“A huge factor in the project’s success comes from these contributions,” says Arve Solli.” “The content being shared is well planned, and at a level that very young people can understand and become interested.”

There are posters and animated films that summarize each chapter. Photo by BCC

People throw themselves into the online quizzes

In addition to the films, an audio book is made of all the Hebrews chapters, along with a webpage with quizzes on each chapter. Young people can also send in questions, and read answers to the other questions that have been submitted. So far, between 200 and 400 questions have been answered every single week, and the team had to get extra resources to handle the volume.

“People throw themselves into the quizzes when they are published every Friday at midnight. And we’re barely able to proofread everything before more questions or comments come in,” explains Bertelsen.

Live broadcasts capture interest

He is also the host of the weekly studio podcast, and each week he receives visits from informed guests. They discuss the weekly theme and share their knowledge of the Bible, with warmth and enthusiasm. There is always a good dose of humor in the studio, which makes it extra fun for the young viewers.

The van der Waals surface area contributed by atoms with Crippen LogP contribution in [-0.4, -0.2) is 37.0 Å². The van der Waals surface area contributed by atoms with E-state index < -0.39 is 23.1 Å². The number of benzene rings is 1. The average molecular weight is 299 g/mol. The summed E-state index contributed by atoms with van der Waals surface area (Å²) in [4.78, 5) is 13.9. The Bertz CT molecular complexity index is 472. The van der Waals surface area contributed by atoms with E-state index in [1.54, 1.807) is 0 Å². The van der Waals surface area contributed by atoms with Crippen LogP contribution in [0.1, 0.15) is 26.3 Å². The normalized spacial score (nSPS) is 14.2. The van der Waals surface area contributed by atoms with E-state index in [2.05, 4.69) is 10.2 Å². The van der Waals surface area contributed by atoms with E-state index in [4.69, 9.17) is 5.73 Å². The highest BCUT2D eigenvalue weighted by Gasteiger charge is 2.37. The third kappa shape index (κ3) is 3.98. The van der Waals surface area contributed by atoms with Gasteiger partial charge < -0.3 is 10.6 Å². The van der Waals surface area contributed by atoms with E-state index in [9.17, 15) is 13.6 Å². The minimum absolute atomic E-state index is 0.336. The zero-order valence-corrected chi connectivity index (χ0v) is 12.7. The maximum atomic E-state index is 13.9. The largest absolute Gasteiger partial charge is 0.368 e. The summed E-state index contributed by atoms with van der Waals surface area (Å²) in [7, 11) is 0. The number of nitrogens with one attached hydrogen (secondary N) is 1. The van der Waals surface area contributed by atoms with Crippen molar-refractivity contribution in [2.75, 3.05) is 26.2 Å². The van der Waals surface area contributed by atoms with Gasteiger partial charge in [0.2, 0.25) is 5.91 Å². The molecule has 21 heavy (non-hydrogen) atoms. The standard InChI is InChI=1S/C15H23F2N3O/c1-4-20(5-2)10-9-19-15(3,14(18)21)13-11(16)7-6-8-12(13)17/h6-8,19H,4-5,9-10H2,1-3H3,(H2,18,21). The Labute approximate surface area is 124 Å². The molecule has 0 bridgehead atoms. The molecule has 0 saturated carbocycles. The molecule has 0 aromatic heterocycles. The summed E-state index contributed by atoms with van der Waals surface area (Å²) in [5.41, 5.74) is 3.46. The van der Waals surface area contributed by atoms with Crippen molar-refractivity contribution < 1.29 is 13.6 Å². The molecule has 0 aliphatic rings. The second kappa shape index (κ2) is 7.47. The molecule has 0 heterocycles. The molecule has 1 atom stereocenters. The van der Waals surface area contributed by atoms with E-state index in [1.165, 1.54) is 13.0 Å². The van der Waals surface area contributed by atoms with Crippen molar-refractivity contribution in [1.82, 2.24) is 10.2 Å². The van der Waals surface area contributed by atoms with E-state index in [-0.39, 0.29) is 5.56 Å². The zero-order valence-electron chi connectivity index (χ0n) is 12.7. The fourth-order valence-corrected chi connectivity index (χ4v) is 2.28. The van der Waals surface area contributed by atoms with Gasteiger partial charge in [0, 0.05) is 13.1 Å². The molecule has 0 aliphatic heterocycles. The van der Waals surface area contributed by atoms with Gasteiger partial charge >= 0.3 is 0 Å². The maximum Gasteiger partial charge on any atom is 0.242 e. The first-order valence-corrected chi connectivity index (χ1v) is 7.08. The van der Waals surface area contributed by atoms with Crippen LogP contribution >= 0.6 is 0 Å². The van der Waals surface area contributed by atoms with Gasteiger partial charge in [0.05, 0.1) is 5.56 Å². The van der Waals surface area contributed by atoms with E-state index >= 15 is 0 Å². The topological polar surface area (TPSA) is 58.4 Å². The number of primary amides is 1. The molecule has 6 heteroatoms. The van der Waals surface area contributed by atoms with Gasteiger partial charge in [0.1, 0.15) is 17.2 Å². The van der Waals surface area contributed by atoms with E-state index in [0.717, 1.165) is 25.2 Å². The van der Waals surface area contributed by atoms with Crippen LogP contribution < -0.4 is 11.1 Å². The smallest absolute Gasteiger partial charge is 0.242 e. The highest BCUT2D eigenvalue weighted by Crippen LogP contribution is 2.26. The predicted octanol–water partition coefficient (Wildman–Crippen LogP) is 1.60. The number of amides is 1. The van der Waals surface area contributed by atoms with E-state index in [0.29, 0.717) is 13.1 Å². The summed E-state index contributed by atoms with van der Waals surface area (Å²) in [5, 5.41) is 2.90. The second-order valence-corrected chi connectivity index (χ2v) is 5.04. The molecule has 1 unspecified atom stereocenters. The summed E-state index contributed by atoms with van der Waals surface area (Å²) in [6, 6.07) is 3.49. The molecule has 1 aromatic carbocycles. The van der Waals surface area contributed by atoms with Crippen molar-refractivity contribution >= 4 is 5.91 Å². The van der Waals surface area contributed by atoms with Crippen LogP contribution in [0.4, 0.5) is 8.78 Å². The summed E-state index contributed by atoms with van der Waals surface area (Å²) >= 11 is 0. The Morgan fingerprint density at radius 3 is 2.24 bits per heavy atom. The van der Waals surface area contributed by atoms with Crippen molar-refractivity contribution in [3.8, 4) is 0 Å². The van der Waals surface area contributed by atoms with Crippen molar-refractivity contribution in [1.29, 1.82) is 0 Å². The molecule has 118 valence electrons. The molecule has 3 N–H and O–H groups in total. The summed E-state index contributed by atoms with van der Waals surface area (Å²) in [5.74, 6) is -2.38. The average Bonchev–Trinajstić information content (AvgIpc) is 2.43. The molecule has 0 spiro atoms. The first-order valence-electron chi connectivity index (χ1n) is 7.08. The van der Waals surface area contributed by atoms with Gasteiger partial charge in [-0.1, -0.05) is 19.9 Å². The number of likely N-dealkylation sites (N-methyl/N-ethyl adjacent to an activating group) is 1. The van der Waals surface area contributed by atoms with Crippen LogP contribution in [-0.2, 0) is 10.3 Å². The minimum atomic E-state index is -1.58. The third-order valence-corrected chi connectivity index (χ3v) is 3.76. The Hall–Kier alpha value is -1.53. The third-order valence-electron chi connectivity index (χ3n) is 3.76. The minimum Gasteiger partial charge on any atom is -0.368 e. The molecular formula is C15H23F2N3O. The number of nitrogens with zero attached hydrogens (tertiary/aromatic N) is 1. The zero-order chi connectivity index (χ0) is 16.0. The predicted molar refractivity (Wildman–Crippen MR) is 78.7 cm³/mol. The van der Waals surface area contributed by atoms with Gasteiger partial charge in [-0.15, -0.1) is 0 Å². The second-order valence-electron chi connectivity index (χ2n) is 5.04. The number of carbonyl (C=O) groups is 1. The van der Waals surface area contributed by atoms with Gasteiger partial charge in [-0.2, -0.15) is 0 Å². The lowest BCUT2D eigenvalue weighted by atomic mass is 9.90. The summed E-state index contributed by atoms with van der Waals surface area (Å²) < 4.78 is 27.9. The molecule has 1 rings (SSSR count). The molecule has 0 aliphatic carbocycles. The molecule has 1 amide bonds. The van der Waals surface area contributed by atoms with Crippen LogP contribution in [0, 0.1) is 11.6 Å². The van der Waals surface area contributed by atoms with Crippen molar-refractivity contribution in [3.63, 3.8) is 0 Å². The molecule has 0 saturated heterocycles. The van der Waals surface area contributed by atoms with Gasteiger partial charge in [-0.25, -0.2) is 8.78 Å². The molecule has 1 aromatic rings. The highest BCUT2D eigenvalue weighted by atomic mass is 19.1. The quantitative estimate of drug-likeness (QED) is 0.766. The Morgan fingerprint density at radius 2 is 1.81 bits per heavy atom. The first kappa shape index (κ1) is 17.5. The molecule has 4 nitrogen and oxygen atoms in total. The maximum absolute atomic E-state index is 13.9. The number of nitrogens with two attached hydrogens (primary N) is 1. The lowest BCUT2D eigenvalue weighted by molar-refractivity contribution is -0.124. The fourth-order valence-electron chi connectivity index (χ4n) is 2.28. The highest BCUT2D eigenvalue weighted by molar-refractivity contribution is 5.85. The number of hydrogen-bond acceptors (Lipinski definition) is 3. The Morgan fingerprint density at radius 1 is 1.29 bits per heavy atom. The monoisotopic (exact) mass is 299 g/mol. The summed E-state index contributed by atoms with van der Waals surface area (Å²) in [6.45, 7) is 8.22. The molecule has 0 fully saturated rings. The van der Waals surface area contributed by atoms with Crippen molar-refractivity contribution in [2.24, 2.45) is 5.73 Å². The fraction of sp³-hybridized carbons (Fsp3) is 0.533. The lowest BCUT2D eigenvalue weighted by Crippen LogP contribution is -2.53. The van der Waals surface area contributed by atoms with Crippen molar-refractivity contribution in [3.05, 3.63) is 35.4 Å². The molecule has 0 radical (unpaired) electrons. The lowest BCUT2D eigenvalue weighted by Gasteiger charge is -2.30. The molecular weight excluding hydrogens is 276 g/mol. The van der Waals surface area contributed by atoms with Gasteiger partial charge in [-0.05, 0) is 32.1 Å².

“We hope and believe this is a good format to convey God’s Word to this target group,” says Bertelsen.

We meet him right after the week’s live broadcast.

“It is both a planned and free format simultaneously. We must balance the different parts; it should be educational, but at the same time not too heavy, so we try to inject a bit of humor occasionally. We must connect with those are 15-16 years old,” he emphasizes.

Getting ready for the weekly live podcast. It is both a planned and open format simultaneously, which appears to connect with the target audience. Photo by BCC

An endeavor encompassing several generations

The effort has produced results, because now there’s young people in all parts of the world sitting and listening to the audio book, watching the animated films, following the studio conversations, and discussing the answers to the quizzes among themselves.

It has become an undertaking that brings together all generations; even though the target audience is the youth, both adults and elderly have also joined enthusiastically.

Many adults have welcomed different youth groups into their homes, bringing together both young and old, experienced and novice readers alike. There is always something to learn, something more to get out of this text, the book with the unknown author. A book characterized by many as a concentrated, complete description of the whole Gospel.

This engagement will continue up until the youth Easter Camp in April, and we will return with more updates here on bcc.no.


Markus and Mette are both a part of the project and collaborate on drawings and animation. Photo by BCC